Dipon Chandra Nath, Nazmush Shahadat, and Zubayer Khan, survivors of the Shadwell fire. The Big Issue has blurred the background to safeguard their location. Image: Greg Barradale/Big Issue
Survivors of a fatal fire in a dangerously overcrowded flat in Shadwell, east London, are due to become homeless on Monday. Speaking to the Big Issue a week before their accommodation provision ends, they also shared harrowing details about the housing situation for many international students coming to the capital for work and education.
The 16 survivors of the fire, which tore through the three-room flat they were all renting with two others, had been put up in hotels by Tower Hamlets council since the incident. But that emergency provision will end on Monday.
Now they have warned they will end up in a similar situation they were in – or on the streets – without further help from the council.
“We didn’t have any family, or anyone to help us. That’s why we’re staying in this place in the first place” said law student Nazmush Shahadat.
“We are not asking for charity or anything, we are saying help us find some place. We are gonna pay the rent, we can pay the deposit and everything else, but they are not doing anything.”
The fire, which broke out in the early hours of March 5, revealed 18 people had been living in the three-room flat. One inhabitant, Mizanur Rahman, died of his injuries days later.
Tower Hamlets council, which has admitted it received complaints about overcrowding in the property, has launched a criminal investigation.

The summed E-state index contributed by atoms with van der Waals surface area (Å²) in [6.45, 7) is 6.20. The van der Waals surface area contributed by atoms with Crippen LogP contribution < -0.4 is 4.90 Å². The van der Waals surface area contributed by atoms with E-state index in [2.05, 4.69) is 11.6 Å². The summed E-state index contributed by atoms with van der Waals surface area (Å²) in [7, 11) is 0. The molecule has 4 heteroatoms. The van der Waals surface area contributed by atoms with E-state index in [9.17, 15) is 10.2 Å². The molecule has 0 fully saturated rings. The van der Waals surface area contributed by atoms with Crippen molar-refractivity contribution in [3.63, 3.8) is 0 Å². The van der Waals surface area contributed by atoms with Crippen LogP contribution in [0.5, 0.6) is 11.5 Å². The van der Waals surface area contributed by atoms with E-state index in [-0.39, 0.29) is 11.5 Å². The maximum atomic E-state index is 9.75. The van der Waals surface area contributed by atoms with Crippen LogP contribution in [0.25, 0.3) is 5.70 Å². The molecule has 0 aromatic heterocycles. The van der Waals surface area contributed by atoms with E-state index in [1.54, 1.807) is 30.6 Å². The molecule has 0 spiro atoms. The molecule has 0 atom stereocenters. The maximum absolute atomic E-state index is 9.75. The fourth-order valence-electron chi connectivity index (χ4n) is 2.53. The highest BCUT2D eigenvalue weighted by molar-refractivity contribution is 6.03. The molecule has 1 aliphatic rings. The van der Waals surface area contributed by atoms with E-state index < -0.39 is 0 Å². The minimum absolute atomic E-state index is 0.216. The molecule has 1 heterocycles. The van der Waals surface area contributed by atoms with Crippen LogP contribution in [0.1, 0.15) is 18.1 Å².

The Big Issue spoke to four survivors of the fire, none of whom had secured a place to live, and faced living on the streets if help was not extended.
Tower Hamlets Council said that it has spent over £100,000 supporting the survivors of the fire, including hotel accommodation and a weekly allowance. It has used emergency powers to provide help to those unable to access public funds.
While the council is helping five survivors with recourse to public funds to find “long-term solutions” to their accommodation, as a condition of their visas, those with no recourse to public funds are unable to receive certain benefits.
Aspiring barrister Shahadat, 23, found the flat “by luck”, through a connection of a person he met on the plane from Bangladesh. Moving in on the night of his arrival, in October 2022, he was expecting it to be temporary, but was still living there when the fire broke out at the start of March, paying £90 a week.
Breaking his fast with an Iftar meal of fried chicken and lamb curry on Monday night, he showed scars on his arms from bedbug bites received in the flat. He described conditions as constantly dirty, with slugs, mould and bedbugs.
On the night of the fire, he was asleep on a bunk bed when a charging e-bike battery began to make sounds and produce sparks, he said. Attempts by others to extinguish the growing flames were unsuccessful.
“All of this was happening within minutes. All of a sudden, there was a huge smoke coming out. White and black smoke,” he said.
“We couldn’t see inside the room, all of us got out of the house,” fleeing to Shadwell station. Shahadat lost his father’s ring in the fire, as well as clothes. Others lost documents such as passports.